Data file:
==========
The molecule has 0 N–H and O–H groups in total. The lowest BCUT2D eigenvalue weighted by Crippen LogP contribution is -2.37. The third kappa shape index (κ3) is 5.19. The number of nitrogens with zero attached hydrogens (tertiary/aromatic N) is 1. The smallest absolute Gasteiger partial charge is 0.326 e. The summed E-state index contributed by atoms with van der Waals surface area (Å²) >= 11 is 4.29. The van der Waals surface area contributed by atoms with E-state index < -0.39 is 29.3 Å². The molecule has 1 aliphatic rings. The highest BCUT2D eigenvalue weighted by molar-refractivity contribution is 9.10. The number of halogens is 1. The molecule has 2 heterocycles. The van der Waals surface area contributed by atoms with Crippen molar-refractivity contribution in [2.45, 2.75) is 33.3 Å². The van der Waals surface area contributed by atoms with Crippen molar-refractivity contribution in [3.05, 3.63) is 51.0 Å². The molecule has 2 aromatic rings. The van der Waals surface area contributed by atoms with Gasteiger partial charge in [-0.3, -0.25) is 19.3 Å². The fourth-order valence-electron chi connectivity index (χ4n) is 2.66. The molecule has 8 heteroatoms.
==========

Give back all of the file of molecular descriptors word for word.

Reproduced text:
The molecule has 0 N–H and O–H groups in total. The lowest BCUT2D eigenvalue weighted by Crippen LogP contribution is -2.37. The third kappa shape index (κ3) is 5.19. The number of nitrogens with zero attached hydrogens (tertiary/aromatic N) is 1. The smallest absolute Gasteiger partial charge is 0.326 e. The summed E-state index contributed by atoms with van der Waals surface area (Å²) >= 11 is 4.29. The van der Waals surface area contributed by atoms with E-state index < -0.39 is 29.3 Å². The molecule has 1 aliphatic rings. The highest BCUT2D eigenvalue weighted by molar-refractivity contribution is 9.10. The number of halogens is 1. The molecule has 2 heterocycles. The van der Waals surface area contributed by atoms with Crippen molar-refractivity contribution in [2.45, 2.75) is 33.3 Å². The van der Waals surface area contributed by atoms with Crippen molar-refractivity contribution in [3.05, 3.63) is 51.0 Å². The molecule has 2 aromatic rings. The van der Waals surface area contributed by atoms with Gasteiger partial charge in [-0.3, -0.25) is 19.3 Å². The fourth-order valence-electron chi connectivity index (χ4n) is 2.66. The molecule has 8 heteroatoms.